cow's milk


In the Brooder
11 Years
Jul 24, 2008
Pampa, Texas
Ok we are going through milk like crazy with our 1 yo baby and a 5 yo and also i use alot when I cook and bake. So would it benifit us to get a cow and breed her to get the milk? Will it cost less in the long run? Im considering the cost of fule it takes to go to the store to get the milk which leads to getting other stuff at the store and fule to get back plus it's 4 somthin a gallon. Let me hear it!
You also need to take into consideration the fact that she will need to be milked twice a day. Does your schedule and life style support this?

Also, a 1 year old should have (according to our pediatrition) pasturized milk yet. You shouldn't give a young child raw milk until age of 2 years.

Do you have a hay supply or would you have to buy it? How many months of the year would you need to feed hay verus pasture (1.5 or so acres per animal). You can get buy with less acerage but, then you need to feed more baled hay.

Come visit us at
. We would love to help with the decisions. We also have a breed page for you to look at. Some breeds will milk more than others. Some breeds are bigger and therefore will eat more, etc.
Oh man, I hear you about milk!!! I have been dreaming about getting a cow for a long time, but we have zero pasture- we live on approx 20 acres of woods. So I am now planning on getting a couple of dairy goats next year
because they will be able to make good use of all the underbrush that we have here. Luckily, we found a local, family owned dairy the sells milk directly for a GREAT price, and they have fantastic ice cream. Their milk is in bags, so there is less waste as well. Anyway, if you do get a cow, post pics!!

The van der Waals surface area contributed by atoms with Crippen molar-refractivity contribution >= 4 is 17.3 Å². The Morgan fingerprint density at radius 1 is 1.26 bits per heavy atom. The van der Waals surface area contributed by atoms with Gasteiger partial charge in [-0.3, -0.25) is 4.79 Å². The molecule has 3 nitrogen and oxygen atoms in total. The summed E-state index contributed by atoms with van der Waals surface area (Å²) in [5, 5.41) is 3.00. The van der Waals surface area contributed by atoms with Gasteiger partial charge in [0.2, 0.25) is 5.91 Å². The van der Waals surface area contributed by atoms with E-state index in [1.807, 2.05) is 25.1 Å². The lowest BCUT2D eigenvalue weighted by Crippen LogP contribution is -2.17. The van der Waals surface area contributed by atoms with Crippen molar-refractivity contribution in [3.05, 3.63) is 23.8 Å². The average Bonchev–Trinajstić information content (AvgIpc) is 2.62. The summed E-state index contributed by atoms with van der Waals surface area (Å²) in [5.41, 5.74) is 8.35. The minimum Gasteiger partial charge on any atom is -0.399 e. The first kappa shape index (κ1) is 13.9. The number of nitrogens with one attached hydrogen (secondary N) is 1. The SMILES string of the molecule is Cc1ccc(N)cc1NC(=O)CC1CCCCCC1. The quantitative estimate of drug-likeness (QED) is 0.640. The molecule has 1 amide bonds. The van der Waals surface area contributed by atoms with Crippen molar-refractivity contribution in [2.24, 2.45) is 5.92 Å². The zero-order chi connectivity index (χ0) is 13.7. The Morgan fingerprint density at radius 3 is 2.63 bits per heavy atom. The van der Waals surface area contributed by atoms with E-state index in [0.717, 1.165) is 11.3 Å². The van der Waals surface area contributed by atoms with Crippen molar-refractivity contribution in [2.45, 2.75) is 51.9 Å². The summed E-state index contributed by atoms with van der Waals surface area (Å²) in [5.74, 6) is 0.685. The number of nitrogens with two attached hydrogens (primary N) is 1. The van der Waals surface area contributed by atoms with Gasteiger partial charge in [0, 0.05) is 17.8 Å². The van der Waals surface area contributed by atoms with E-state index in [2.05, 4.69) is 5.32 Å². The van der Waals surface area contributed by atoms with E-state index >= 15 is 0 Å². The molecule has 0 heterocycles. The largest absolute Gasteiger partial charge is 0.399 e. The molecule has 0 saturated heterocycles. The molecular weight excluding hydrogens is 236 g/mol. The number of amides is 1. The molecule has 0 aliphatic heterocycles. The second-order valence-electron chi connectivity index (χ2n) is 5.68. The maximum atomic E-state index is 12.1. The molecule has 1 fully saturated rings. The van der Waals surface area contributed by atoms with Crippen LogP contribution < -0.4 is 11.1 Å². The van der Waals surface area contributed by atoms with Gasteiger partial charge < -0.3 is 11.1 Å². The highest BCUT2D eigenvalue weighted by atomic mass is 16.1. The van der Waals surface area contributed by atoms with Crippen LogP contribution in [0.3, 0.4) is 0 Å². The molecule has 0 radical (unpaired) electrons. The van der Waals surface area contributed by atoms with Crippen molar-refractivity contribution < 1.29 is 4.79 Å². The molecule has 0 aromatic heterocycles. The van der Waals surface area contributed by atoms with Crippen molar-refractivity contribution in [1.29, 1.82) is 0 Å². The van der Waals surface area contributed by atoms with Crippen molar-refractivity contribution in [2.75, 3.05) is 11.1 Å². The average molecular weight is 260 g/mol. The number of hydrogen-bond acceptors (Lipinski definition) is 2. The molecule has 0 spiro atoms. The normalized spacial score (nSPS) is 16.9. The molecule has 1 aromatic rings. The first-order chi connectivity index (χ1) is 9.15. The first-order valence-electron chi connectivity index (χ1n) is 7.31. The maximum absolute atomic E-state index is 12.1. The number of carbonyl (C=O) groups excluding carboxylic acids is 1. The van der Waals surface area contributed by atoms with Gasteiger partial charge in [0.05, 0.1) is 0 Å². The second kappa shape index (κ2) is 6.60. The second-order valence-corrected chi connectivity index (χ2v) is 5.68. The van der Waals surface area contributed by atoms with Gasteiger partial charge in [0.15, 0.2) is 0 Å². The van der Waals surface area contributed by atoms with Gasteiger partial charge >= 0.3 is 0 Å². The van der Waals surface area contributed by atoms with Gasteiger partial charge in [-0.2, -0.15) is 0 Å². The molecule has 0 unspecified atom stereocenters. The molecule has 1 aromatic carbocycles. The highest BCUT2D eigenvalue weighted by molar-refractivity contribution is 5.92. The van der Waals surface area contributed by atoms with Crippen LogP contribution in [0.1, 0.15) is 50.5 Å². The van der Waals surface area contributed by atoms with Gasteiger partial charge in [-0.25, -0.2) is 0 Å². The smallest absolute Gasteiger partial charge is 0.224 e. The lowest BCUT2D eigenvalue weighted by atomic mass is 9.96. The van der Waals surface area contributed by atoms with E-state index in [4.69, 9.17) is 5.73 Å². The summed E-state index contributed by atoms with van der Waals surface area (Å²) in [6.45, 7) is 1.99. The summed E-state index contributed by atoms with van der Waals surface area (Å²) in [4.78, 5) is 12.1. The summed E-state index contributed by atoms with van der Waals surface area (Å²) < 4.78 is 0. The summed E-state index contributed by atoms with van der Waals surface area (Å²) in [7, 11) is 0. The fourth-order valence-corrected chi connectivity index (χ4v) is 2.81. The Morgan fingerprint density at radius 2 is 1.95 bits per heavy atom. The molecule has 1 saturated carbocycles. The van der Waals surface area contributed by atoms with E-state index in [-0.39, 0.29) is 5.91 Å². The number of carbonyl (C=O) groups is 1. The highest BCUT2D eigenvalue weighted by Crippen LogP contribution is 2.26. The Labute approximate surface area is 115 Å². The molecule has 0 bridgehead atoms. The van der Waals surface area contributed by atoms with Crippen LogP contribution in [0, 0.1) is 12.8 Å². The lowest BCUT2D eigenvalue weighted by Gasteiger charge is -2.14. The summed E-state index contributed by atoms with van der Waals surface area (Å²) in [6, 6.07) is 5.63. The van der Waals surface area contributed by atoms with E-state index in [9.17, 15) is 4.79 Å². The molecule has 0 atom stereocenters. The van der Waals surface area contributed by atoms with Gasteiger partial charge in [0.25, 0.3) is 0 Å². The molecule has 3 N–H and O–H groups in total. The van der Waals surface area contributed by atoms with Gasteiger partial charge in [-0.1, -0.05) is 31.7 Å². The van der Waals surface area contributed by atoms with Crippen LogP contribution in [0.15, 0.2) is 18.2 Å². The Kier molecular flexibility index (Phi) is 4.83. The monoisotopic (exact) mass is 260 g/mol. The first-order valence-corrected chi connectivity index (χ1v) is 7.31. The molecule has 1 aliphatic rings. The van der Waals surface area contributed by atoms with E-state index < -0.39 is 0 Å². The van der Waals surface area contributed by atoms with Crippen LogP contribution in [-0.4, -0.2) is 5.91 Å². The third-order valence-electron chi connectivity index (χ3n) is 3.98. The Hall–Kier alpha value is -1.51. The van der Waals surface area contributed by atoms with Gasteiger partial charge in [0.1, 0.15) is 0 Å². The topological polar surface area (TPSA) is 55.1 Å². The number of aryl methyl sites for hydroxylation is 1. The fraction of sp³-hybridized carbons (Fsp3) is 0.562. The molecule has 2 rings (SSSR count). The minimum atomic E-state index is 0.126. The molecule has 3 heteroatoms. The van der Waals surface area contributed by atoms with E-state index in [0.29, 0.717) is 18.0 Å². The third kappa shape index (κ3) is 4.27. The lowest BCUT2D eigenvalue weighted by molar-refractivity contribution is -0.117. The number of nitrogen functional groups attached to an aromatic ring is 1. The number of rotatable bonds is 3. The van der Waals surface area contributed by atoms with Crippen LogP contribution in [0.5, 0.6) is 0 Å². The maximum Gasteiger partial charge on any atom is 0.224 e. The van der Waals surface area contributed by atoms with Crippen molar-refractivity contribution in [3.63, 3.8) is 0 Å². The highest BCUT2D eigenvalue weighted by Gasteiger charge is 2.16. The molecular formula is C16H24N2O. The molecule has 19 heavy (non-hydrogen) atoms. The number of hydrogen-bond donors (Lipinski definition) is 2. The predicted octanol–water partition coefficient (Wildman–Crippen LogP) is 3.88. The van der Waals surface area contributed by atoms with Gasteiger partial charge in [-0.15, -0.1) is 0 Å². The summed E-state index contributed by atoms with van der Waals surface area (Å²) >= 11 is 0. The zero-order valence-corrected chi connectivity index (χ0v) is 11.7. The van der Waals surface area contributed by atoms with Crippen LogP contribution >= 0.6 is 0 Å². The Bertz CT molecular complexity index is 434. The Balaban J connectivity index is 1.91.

I am a stay at home mom so my day is open and I would welcome the company! We have 20 acres so she would be happy plus we can afford to get hay, as we do for our horses. I also did some research on pasturizing (sorry if misspelled) milk and Im thinking I might be willing to give that a try! Thank you
Goats would be easier to take care of ...I raise both goats and cattle and the goats are so much easier to milk and feed and you dont have to worry about the children...My grandkids play with my goats but I dont let them in with the cows. 2 teats verses 4 and my jersey produces 4 to 6 gallons a day. More milk than we need. So goats will give you a supply with 2 large dairy about 2 to 4 gallons a day depending on the goat.Also they dont take as much space and feed either. Good luck
Ok so does the milk taste funny? I have never had anything other than the milk at the store, so Im afraid of it tasteing bitter or something, I would love to have dairy goats because I could use them for soap making too! Where would I go about getting a couple dairy goats and thier boyfriend? Are they expensive?
I've never had goat's milk so I can't say on that but, finding them I would suggest looking for animal swaps and small animal auctions.
I'm going to put my two cents in here for dairy goats. I milk 2 Alpines and get 2 gallons of milk a day during the summer months. That will go down through the winter, I'm staggering the breeding of my two does so I will have milk all winter long.